If you like fiction, you will love reading cold calling activity reports. The numbers can easily be manipulated to look like the right things are being done.
You Must Set The Right Goals
As a team manager, or if you are managing yourself, you must set the right goals. Everything you do should be based upon meeting bottom line goals. Meetings. Closing ratios. The average size of the sale. Profit margins. Lifetime value. Bottom line type goals.
The only thing worth tracking to get there is the number of conversations you have with targeted decision-makers, positive replies you get from emails, and returned phone calls.
Conversations with your targeted decision-maker. When a decision-maker you have targeted picks up the phone, says “hello” and you slay them with your “set the appointment pitch,” that is worth tracking as there is a rational relationship between that and the number of meetings you set — same thing with positive email responses and return calls from your effort.
If you increase the number of conversations you have, replies from emails or calls back, those milestones will directly impact your bottom line results.
You should always strive to be as efficient as you can and be as effective as possible for the time you spend prospecting, but over emphasis on activities decreases your team’s effectiveness.
When Do You Look At The Number Of Dials Made?
It is certainly true that when you have a successful caller or a successful program, there is a certain rhythm to success. Over time, if you are meeting your goals consistently, you will be able to say that your team sets X number of meetings, has Y number of conversations, Z number of positive email replies and XX number of returned phone calls. And to generate that they made XXX number of calls. You could look back to evaluate a successful program and see that rhythm.
But it is not true to start by saying if they make XXX number of calls they will be successful. It does not work that way. Because in successful programs you are not only making calls, but you are deciding who to make them to. In successful programs, you spend time determining who not to call so that you don’t waste dials. In successful programs, there will be times when you hang on the line longer or call back to get that extra recon info that will tell you whether this is an “A” value target worthy of more effort or a “D” value target worthy of little or no effort or all. You spend more time with those worth more time when larger opportunities are identified; you will spend more time with them, not necessarily more dials, but more time that will impact the goal.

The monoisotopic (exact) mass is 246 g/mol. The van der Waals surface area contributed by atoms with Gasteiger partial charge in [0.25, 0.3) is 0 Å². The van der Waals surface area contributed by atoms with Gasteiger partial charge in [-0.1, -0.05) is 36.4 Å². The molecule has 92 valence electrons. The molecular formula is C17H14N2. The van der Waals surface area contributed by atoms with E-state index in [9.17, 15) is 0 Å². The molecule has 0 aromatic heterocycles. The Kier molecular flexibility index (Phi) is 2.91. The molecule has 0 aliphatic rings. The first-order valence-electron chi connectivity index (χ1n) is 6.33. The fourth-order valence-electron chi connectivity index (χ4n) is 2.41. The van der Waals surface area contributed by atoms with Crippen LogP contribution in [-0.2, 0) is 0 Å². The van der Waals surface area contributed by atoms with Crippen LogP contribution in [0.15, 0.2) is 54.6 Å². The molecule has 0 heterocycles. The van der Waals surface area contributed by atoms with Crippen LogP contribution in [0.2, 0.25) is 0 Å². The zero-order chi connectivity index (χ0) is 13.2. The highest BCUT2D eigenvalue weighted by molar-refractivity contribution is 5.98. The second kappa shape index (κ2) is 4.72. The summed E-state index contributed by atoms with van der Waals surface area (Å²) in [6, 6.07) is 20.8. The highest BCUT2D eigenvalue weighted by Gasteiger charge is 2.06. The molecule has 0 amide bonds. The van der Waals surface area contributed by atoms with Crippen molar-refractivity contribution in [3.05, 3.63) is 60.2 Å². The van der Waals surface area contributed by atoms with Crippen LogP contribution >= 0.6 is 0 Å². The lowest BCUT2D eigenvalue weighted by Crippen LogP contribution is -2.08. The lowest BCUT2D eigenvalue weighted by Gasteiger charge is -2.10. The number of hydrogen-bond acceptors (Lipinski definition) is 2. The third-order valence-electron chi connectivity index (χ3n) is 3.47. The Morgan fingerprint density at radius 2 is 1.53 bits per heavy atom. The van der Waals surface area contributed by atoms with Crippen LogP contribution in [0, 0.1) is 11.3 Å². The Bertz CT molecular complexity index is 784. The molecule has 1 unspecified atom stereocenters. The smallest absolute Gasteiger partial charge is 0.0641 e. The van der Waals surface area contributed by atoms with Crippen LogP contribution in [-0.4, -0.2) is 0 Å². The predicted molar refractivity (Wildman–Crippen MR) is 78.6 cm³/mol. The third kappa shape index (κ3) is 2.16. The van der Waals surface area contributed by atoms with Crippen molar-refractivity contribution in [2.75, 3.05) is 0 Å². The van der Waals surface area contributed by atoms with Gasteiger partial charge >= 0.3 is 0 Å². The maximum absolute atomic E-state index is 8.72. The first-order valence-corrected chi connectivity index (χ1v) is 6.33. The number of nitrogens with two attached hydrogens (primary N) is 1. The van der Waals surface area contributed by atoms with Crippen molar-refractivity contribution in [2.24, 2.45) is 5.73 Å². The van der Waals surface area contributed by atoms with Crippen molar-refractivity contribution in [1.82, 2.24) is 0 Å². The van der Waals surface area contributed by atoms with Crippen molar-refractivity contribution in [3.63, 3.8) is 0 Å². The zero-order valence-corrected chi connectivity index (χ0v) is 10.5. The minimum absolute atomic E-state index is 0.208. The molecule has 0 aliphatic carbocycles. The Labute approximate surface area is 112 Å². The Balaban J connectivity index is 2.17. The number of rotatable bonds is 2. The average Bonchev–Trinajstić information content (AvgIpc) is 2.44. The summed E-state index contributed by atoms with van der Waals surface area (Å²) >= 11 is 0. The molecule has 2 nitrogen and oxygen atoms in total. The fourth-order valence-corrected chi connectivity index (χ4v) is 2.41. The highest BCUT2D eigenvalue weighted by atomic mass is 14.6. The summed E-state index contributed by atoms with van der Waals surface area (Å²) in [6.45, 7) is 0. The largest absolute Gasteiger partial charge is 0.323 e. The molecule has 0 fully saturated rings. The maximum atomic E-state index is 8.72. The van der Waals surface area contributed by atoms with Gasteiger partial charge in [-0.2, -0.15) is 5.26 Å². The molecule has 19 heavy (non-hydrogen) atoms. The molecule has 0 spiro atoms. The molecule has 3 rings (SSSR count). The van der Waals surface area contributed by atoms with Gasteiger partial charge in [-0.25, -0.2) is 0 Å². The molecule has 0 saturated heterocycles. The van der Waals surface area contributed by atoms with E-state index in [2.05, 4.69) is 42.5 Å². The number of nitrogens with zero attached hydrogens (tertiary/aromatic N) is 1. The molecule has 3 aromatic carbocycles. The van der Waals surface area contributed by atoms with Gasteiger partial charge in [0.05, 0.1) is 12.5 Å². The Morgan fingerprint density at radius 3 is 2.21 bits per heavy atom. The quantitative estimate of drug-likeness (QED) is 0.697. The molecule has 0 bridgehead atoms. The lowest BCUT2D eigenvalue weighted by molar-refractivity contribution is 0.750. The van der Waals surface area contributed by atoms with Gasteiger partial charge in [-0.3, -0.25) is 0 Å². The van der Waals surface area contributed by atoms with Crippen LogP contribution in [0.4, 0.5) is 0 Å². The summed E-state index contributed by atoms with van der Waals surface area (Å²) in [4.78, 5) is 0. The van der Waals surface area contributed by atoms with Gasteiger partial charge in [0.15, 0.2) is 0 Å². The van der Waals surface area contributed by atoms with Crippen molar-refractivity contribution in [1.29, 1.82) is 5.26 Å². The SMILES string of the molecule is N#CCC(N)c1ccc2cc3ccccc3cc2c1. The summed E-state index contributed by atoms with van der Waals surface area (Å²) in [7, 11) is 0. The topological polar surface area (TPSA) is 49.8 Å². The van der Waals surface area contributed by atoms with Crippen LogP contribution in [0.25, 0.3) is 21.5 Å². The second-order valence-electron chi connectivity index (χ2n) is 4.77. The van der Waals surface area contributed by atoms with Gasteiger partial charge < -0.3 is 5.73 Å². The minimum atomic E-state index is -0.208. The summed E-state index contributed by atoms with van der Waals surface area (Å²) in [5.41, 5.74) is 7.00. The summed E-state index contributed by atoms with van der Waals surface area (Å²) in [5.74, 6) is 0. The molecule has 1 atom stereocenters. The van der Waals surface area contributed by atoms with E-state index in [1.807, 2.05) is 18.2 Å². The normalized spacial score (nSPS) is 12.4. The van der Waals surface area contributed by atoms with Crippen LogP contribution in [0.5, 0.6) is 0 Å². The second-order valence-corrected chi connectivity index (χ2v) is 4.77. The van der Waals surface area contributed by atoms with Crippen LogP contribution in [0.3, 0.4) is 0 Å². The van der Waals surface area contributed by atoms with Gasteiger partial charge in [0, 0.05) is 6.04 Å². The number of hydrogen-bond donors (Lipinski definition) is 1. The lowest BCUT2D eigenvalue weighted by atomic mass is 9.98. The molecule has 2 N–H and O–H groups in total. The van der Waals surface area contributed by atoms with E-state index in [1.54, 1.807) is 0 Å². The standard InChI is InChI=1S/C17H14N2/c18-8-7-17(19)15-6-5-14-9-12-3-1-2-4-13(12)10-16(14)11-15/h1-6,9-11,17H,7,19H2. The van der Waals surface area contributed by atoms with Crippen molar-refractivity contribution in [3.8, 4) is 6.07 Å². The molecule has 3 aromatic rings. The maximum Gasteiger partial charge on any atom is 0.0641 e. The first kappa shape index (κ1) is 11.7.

As a manager, you need to set the right goals, but you also need to know what to measure to meet those bottom line goals. Is the most responsive group of targets being called? Are those targets being called with the process most calculated to get the result you seek? Are the messaging, the emails, the voicemails, communicating value and credibility sufficient for a buyer to meet? Those are the things you need to know and manage to get the result you seek.
When I am actively coaching a team, I tell them I don’t want to hear any discussion about how many times they dialed the phone. I could not care less how often a caller dials the phone — worthless info.
The only time you look at dial activity is to see whether someone is making a reasonable effort. Even then, it does not tell you the full story because a poor caller can work to the report, rather than to the result.
Set Goals For How Your Calling Efforts Are To Impact Your Bottom Line Results.
Measure meetings and
discovery calls set.
Measure the number of conversations with targeted decision-makers. (When you deliver your “set the appointment” pitch.)
Measure the number of positive responses you get to emails or replies to voicemail.
Measure the conversion of those conversations, email and voicemail replies to discovery calls and meetings set.
Measure your cost per meeting.
Measure the closing ratio of meetings set, the show rate, the average size of each sale, the profitability of each sale, and have a clear sense of their lifetime value.
Know what it costs you to set appointments and discovery calls and know what that investment is generating for you.
If it is not working, do the things that will move those numbers.
Increasing activity goals will not fix programs that are fundamentally flawed.